Nigeria has long been heavily dependent on oil to drive its economy. But with today’s historically low oil prices, its economy is suffering and its leaders are looking towards other sources of revenue. With Nigeria’s abundant natural resources and potential, agriculture is an obvious choice.
Policy makers, including the president and the minister of agriculture, are recognizing that research in new technologies and innovations is crucial for the country to realize its agricultural potential, increase production, and grow economically. Nigerian agricultural research has not had much impact in the past, due to underfunding and institutional and human resource restraints. A new proposed reform is planned to turn this situation around—and ASTI data can serve as a catalyst.
An ASTI delegation, including ASTI head Nienke Beintema and senior research assistant Gao Lang, recently visited key partners in Nigeria. Although the purpose of the trip was mainly to help encourage progress on collecting new data, discussions quickly turned to the renewed emphasis on agricultural research and the plans for reforming the Agricultural Research Council of Nigeria (ARCN).
The vision for a reformed agricultural research system in Nigeria is bold: to model after the successful institutional structures of some of the world’s leading agricultural R&D councils, particularly the Indian Council of Agricultural Research (ICAR) and the Brazilian Agricultural Research Corporation (Embrapa). As ARCN Executive Secretary Prof. Baba Yusuf Abubakar, a key driver of the reform, explained, the reform would transform ARCN from a coordinating to a managing council, harmonizing the activities and funding of all 15 national agricultural research institutes with a single governing board and secretariat. It is expected that turning these research institutes into research centers will allow for better management of research activities, ensure delivery of demand-driven agricultural technology and innovation, reduce bureaucratic bottlenecks, and encourage a competitive and motivated staff.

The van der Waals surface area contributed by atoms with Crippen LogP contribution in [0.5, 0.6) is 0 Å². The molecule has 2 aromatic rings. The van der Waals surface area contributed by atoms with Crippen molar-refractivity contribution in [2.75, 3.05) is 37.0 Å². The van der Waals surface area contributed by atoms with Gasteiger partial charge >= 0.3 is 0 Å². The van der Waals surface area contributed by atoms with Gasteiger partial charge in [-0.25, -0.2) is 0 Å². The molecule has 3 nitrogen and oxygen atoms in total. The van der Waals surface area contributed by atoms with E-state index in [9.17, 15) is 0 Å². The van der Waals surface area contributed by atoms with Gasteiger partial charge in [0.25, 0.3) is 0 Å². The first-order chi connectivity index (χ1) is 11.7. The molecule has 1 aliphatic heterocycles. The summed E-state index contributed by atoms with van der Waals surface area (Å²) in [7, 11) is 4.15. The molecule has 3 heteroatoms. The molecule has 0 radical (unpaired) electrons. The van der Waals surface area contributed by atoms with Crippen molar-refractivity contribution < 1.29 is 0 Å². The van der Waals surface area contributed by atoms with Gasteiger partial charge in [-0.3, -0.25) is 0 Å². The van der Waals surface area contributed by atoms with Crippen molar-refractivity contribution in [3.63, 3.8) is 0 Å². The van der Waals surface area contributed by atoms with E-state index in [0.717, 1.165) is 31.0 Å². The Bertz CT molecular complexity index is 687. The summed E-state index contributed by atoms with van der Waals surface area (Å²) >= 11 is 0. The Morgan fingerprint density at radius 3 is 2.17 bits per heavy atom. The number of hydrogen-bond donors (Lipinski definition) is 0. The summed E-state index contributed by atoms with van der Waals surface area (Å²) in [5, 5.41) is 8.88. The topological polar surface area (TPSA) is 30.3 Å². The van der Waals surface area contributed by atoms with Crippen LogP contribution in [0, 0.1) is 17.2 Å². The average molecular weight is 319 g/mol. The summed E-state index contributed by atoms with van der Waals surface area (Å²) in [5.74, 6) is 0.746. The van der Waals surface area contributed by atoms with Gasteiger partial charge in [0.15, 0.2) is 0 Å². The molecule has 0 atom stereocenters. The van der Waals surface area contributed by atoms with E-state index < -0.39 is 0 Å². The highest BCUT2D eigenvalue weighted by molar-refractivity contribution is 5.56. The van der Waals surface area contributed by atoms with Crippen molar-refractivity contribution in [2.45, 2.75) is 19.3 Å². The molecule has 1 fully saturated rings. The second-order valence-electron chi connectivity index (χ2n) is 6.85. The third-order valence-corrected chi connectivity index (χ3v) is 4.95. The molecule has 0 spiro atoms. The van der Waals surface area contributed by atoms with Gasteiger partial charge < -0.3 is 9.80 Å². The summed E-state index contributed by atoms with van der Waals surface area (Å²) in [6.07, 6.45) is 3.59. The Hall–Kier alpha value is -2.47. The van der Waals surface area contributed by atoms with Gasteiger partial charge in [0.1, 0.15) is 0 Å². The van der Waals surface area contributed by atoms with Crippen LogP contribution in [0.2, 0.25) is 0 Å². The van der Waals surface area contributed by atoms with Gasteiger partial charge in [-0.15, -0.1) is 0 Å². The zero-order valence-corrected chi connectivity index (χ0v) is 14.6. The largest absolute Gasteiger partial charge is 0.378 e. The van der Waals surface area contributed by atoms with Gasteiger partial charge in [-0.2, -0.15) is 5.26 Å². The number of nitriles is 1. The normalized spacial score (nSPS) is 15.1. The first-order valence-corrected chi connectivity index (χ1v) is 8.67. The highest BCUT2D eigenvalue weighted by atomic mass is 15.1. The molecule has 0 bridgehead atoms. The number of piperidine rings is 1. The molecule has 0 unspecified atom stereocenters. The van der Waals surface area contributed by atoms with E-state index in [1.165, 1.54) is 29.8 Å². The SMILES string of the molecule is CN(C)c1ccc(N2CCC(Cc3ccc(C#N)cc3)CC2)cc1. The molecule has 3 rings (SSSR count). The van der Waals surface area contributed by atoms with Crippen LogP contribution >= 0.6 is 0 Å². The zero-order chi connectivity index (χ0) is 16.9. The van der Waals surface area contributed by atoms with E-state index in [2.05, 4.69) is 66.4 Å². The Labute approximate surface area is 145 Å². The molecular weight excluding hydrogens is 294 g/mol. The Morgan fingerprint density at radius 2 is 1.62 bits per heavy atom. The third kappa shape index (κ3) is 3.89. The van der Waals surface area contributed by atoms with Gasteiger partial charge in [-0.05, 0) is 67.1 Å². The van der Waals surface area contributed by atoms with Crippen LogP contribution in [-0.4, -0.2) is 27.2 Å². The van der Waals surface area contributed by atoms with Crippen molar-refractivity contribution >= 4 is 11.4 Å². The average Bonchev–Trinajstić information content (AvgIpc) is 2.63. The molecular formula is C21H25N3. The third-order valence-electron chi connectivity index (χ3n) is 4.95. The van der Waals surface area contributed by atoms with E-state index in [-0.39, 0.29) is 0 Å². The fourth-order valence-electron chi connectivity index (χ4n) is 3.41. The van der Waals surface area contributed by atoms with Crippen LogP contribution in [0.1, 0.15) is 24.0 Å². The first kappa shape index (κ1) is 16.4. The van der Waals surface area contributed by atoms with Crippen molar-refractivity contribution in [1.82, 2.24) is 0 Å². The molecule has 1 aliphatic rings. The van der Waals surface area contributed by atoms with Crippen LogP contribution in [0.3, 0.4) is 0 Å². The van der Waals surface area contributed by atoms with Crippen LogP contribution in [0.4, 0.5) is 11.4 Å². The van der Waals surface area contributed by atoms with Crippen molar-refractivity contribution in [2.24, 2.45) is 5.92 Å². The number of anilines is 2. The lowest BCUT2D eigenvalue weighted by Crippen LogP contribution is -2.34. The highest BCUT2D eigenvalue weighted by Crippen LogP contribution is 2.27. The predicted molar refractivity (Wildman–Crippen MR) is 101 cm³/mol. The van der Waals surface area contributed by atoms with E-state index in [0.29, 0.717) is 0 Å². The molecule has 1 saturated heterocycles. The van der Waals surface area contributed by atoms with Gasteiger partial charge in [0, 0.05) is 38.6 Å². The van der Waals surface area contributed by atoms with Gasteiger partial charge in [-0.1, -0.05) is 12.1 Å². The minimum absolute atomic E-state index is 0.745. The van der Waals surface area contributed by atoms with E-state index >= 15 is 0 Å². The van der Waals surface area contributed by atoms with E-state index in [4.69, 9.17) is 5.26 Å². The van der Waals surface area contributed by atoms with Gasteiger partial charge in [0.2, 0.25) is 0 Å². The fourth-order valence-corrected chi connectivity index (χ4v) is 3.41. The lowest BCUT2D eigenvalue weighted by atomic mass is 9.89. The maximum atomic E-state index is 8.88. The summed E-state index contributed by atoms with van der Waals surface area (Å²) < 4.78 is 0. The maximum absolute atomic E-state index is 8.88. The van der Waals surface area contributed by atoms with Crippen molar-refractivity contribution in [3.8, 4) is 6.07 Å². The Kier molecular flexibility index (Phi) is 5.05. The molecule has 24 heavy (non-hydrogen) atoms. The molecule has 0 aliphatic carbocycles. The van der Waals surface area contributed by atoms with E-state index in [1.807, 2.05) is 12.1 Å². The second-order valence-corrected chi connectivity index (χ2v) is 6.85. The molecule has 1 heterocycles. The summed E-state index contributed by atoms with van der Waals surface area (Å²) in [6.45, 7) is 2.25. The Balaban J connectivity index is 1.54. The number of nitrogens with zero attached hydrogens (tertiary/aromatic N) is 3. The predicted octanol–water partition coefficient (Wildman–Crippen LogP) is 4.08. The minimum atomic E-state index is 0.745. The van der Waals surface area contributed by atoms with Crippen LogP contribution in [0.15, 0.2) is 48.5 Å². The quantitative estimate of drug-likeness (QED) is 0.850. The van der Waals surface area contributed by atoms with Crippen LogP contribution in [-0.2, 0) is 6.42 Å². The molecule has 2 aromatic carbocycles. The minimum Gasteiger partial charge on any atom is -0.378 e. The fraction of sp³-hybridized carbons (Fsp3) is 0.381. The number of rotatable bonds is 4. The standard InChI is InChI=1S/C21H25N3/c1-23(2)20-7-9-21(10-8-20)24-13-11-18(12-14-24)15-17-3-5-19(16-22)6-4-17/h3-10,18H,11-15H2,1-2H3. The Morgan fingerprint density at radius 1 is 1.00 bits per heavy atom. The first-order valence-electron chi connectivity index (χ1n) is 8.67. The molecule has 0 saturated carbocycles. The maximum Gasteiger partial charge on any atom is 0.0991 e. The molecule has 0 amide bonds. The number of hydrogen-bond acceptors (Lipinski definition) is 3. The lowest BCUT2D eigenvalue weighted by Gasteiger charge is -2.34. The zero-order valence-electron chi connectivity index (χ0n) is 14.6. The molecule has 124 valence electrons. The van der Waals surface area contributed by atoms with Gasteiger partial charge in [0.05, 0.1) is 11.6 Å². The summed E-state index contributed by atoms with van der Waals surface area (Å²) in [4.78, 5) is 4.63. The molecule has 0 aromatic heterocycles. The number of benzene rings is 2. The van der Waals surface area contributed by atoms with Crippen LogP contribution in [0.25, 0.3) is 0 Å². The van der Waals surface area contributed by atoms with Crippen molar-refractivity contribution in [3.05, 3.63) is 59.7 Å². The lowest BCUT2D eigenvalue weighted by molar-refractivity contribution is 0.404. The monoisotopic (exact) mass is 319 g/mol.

The ASTI team and Abdullahi Mohammed Nasir, ASTI’s current focal point, discussed supporting capacity building for a strong monitoring and evaluation system in this new framework to enable the council to track progress in implementing its objectives.
The ASTI delegation also met with Senator Aliyu Sabi Abdullahi, chairman of the Senate Committee on Media and Public Affairs and member of the Committee on Agriculture. Dr. Abdullahi is an ambassador for agricultural research and a champion of the proposed reform. It is a happy coincidence that Dr. Abdullahi is also a longtime friend of ASTI: he was previously special assistant to Prof. Abubakar and programme manager for planning and institutional development at ACRN. As such, he served as the key focal point for ASTI data collection in Nigeria before joining politics.
“Senator Abdullahi is very passionate about the role of agriculture, and the need for research and innovation,” Beintema said. “He realizes that agricultural transformation and growth are the twin motors of economic development, particularly with the fall in price of crude oil.”
ASTI’s institutional-level investment and human capacity data will play a key role in the strategic planning phase as well as for monitoring and evaluating the reform’s implementation. ASTI is currently updating its dataset for Nigeria, which has been expanded to include output indicators. The new datasets and Nigerian factsheet are expected to be released over the next couple of months.
As Dr. Abdullahi said, “The country has to move from an oil dollar to an agricultural dollar. In the beginning there was agriculture, and in the end there will be agriculture.”
For more information on ASTI's work in Nigeria, see the ASTI Nigeria page.